A report dealing with the broader issues of rural connectivity in Africa to be launched next week by the Commonwealth Telecommunications Organisation (CTO) reveals that a number of novel and multi-stakeholder partnerships, unique business models and innovative technologies are, for the first time, paving the way to connect many of Africa’s rural communities, on a sustainable, profitable basis.
The report provides evidence that contrary to some assumptions that the private sector can lead the effort to connect Africa’s rural populations, the experiences of industrialised countries like Canada, the Unites States and Australia is that governments have had to lead the effort, but in close collaboration with the private sector and local communities. The report calls for Commonwealth African governments to implement their national ICT policies as part of a wider national development strategy and to make faster in-roads into rural ICT rollout through public private peoples partnerships (PPPPs), with local communities playing a more pivotal role.
The report finds that the key to successful partnerships between the public and private sectors and other ICT stakeholders is to encourage local ownership, thereby nurturing the community’s enthusiasm for effective connectivity and ensuring the sustainability of ICT investments.
The CTO study found that whereas Commonwealth countries such as Malaysia and India have made significant in-roads in rural connectivity, Commonwealth African countries like Sierra Leone and Zambia are lagging behind in rural access, leading to poor and overall slow economic growth. The report finds that although recent years have seen dramatic growth in penetration rates in some African countries, especially through mobile networks, the continent’s aggregate penetration rate is still less than 20 percent.
“For Internet access and use, the figures are well below 5 percent for most of Africa. Over 60 percent of Africa’s population lives in unconnected rural areas and represent an untapped market, holding enormous potential for growth for service providers, equipment manufacturers and the entire telecommunications industry”, the report claims.
By way of conclusion the report calls for ICT policy provisions that focus on universal and rural access, in order to affirm the commitment of governments to providing basic ICT services to poor, isolated and marginalised communities . There is also the need for continued incremental and a more methodical process of liberalisation and privatisation of the telecommunications sector in many African countries, and a variety of regulatory safeguards need to be put in place to foster competition and promote a conducive environment for rural connectivity.
Commenting on the initiative the CEO of CTO, Dr. Ekwow Spio-Garbrah said: “The evidence we have accumulated in the course of this 9-month study demonstrates that most of Africa’s rural populations could well be connected over the next decade. This is partly because an unusual confluence of sounder policies, relevant legislation, improving regulatory practices, the establishment of universal access and service agencies and the revenues they have acquired, new technologies and business models, and the availability of funding from a plethora of sources, all make it now possible for most of Africa to be connected wirelessly within the next ten years. According to the CTO CEO, who is a former Minister of Communications of Ghana, “the pilot project models we have found to work best are where a combination of public institutions and private ICT operators or equipment vendors have found it possible to involve local groups or communities in structuring, ownership or management of the ICT assets, to ensure their more effective use and sustainable operation. We hope that more companies will join the CTO as we move to the second phase of this important initiative to replicate and scale-up a number of selected model projects, so that the benefits of ICTs can be enjoyed by millions more in Africa. Connecting the majority of Africans to the Information Super Highway is necessary if African countries are to benefit from the global knowledge revolution,” said the CTO CEO.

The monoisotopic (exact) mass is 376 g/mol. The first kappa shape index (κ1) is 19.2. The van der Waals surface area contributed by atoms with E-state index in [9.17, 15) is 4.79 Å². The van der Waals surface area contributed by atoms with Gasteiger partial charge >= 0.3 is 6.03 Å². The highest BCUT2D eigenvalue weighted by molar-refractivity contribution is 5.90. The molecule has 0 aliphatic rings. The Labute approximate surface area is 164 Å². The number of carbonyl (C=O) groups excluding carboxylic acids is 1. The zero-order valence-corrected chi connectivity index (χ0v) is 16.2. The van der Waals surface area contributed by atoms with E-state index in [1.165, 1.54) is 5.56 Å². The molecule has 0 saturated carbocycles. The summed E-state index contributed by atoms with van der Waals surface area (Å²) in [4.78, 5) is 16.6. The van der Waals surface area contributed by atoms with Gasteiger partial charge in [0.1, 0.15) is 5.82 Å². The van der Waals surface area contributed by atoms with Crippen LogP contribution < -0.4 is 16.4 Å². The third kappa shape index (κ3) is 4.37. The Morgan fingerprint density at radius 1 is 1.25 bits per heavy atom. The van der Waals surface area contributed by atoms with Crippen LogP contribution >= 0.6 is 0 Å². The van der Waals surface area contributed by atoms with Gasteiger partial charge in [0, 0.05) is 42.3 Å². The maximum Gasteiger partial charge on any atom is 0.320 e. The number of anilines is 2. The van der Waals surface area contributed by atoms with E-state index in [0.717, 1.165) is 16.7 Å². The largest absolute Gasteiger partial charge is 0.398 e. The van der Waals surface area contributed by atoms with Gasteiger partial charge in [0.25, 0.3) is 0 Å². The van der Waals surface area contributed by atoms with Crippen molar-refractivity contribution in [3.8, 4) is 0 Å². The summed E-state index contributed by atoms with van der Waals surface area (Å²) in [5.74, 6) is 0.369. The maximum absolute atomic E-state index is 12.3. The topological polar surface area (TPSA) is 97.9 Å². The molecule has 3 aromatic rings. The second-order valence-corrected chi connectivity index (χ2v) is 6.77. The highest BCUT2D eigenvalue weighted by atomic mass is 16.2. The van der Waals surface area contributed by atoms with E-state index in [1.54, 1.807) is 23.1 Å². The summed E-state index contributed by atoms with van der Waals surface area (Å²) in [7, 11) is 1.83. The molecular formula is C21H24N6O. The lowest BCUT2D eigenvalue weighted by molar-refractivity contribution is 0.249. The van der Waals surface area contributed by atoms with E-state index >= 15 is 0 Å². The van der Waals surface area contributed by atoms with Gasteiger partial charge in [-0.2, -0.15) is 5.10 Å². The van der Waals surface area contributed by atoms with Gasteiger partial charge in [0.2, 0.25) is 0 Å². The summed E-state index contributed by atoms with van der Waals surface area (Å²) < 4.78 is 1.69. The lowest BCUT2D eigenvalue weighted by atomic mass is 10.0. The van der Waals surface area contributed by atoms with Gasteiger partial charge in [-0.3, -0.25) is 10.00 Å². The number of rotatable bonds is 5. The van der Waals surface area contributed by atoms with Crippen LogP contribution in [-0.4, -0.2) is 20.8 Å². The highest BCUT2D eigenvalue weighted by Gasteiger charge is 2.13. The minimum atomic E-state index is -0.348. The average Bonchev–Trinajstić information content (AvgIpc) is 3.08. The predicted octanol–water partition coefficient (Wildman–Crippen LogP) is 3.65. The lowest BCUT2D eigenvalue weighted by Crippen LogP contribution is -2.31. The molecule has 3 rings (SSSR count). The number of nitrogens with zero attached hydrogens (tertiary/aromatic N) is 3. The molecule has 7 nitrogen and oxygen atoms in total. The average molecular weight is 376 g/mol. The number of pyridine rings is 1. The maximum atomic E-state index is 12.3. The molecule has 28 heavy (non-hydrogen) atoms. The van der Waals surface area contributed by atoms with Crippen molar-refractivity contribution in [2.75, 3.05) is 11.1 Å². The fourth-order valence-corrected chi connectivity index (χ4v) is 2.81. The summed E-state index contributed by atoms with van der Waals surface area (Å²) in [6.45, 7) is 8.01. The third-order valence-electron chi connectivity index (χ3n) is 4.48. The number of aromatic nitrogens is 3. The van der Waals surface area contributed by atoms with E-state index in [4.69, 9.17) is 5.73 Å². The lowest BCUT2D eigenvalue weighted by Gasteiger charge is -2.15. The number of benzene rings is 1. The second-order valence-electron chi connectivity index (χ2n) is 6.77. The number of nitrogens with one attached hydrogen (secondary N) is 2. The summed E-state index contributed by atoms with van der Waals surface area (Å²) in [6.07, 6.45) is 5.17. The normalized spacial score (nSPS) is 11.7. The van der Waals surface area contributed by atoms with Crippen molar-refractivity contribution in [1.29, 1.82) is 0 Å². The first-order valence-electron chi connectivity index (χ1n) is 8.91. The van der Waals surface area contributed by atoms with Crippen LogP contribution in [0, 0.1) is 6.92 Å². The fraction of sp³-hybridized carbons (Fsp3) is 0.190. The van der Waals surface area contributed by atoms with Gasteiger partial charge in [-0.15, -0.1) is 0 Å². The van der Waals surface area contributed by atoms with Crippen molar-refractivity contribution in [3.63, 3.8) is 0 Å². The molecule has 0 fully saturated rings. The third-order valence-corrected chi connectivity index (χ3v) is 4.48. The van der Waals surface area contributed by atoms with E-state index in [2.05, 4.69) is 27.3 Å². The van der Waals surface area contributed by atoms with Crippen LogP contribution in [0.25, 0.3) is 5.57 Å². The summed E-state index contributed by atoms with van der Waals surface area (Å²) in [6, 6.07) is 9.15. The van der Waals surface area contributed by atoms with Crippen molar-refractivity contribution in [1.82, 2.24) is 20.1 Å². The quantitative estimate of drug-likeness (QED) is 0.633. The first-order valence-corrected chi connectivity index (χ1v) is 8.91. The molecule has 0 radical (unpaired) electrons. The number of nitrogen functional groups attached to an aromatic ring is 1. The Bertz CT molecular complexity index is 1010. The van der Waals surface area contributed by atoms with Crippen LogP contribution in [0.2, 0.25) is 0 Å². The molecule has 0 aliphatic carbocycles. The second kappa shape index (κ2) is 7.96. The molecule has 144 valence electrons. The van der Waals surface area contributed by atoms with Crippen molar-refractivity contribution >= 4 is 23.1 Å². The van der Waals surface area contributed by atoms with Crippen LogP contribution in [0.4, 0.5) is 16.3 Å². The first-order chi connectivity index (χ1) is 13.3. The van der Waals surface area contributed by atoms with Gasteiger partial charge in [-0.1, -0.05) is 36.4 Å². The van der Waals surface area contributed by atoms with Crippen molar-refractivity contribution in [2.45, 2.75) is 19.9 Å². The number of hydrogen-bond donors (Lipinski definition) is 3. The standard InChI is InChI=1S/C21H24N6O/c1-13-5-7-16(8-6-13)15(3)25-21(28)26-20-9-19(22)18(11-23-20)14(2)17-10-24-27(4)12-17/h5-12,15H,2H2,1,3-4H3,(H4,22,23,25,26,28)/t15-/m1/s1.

The project was undertaken under the auspices of the Commonwealth Connects programme, which involves collaboration with a number of Commonwealth agencies, including the Commonwealth Secretariat. It is supported by the International Telecommunication Union, as part of efforts to help unearth market opportunities, enhance technological advancements, as well as accelerate social development and economic growth by connecting rural communities in the 18 Commonwealth African countries.
The first phase of the project was aimed at discovering how telecommunications regulation, policy, legislation, and operational, technological and financial models affect the potential for cost-effective rural connectivity in the 18 African Commonwealth countries. The research compiled similar information on initiatives and best practices of five selected non-African countries namely USA, Canada, Australia, Malaysia and India, countries that have enjoyed greater success in connecting their rural populations. Subsequently the initiative is to devise effective dissemination channels for the report and identify 10 pilot projects for adaptation and replication to form the basis for the second phase of the project.
The Commonwealth African Rural Connectivity Initiative (COMARCI) has so far received financial support from the Government of Malta, BT Global, Vodacom Group, Telkom of South Africa, Celtel Uganda and from the CTO itself.
Source: Cellular News.